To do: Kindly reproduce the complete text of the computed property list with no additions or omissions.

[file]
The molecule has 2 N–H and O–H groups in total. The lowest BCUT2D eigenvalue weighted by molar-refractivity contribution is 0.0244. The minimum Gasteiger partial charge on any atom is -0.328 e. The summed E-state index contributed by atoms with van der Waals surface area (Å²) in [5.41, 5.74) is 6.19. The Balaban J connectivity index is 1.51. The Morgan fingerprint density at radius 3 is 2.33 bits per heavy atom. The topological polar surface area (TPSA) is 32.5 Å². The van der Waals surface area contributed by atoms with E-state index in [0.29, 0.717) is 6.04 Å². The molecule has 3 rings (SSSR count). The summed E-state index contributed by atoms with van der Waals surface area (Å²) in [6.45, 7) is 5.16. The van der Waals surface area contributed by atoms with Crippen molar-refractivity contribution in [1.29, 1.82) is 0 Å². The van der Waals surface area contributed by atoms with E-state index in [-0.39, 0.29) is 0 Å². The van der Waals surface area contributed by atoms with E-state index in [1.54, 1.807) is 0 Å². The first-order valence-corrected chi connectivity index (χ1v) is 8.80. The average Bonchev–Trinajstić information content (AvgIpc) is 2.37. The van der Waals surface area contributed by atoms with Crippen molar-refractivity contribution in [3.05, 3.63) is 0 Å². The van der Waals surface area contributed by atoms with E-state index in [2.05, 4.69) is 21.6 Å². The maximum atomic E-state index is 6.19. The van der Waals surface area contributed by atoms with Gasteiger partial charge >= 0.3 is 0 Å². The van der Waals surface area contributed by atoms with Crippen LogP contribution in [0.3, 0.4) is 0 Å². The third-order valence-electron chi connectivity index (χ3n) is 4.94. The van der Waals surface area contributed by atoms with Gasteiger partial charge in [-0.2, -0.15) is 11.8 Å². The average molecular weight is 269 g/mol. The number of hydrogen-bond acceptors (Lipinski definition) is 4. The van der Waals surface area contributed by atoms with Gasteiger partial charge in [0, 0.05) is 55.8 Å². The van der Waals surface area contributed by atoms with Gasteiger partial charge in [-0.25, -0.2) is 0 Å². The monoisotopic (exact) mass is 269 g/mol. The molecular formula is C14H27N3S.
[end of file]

The molecule has 2 N–H and O–H groups in total. The lowest BCUT2D eigenvalue weighted by molar-refractivity contribution is 0.0244. The minimum Gasteiger partial charge on any atom is -0.328 e. The summed E-state index contributed by atoms with van der Waals surface area (Å²) in [5.41, 5.74) is 6.19. The Balaban J connectivity index is 1.51. The Morgan fingerprint density at radius 3 is 2.33 bits per heavy atom. The topological polar surface area (TPSA) is 32.5 Å². The van der Waals surface area contributed by atoms with E-state index in [0.29, 0.717) is 6.04 Å². The molecule has 3 rings (SSSR count). The summed E-state index contributed by atoms with van der Waals surface area (Å²) in [6.45, 7) is 5.16. The van der Waals surface area contributed by atoms with Crippen molar-refractivity contribution in [1.29, 1.82) is 0 Å². The van der Waals surface area contributed by atoms with E-state index in [-0.39, 0.29) is 0 Å². The van der Waals surface area contributed by atoms with E-state index in [1.54, 1.807) is 0 Å². The first-order valence-corrected chi connectivity index (χ1v) is 8.80. The average Bonchev–Trinajstić information content (AvgIpc) is 2.37. The van der Waals surface area contributed by atoms with Crippen molar-refractivity contribution in [3.05, 3.63) is 0 Å². The van der Waals surface area contributed by atoms with E-state index in [2.05, 4.69) is 21.6 Å². The maximum atomic E-state index is 6.19. The van der Waals surface area contributed by atoms with Gasteiger partial charge >= 0.3 is 0 Å². The van der Waals surface area contributed by atoms with Crippen LogP contribution in [0.3, 0.4) is 0 Å². The third-order valence-electron chi connectivity index (χ3n) is 4.94. The van der Waals surface area contributed by atoms with Gasteiger partial charge in [-0.2, -0.15) is 11.8 Å². The average molecular weight is 269 g/mol. The number of hydrogen-bond acceptors (Lipinski definition) is 4. The van der Waals surface area contributed by atoms with Gasteiger partial charge in [0, 0.05) is 55.8 Å². The van der Waals surface area contributed by atoms with Gasteiger partial charge in [-0.25, -0.2) is 0 Å². The monoisotopic (exact) mass is 269 g/mol. The molecular formula is C14H27N3S.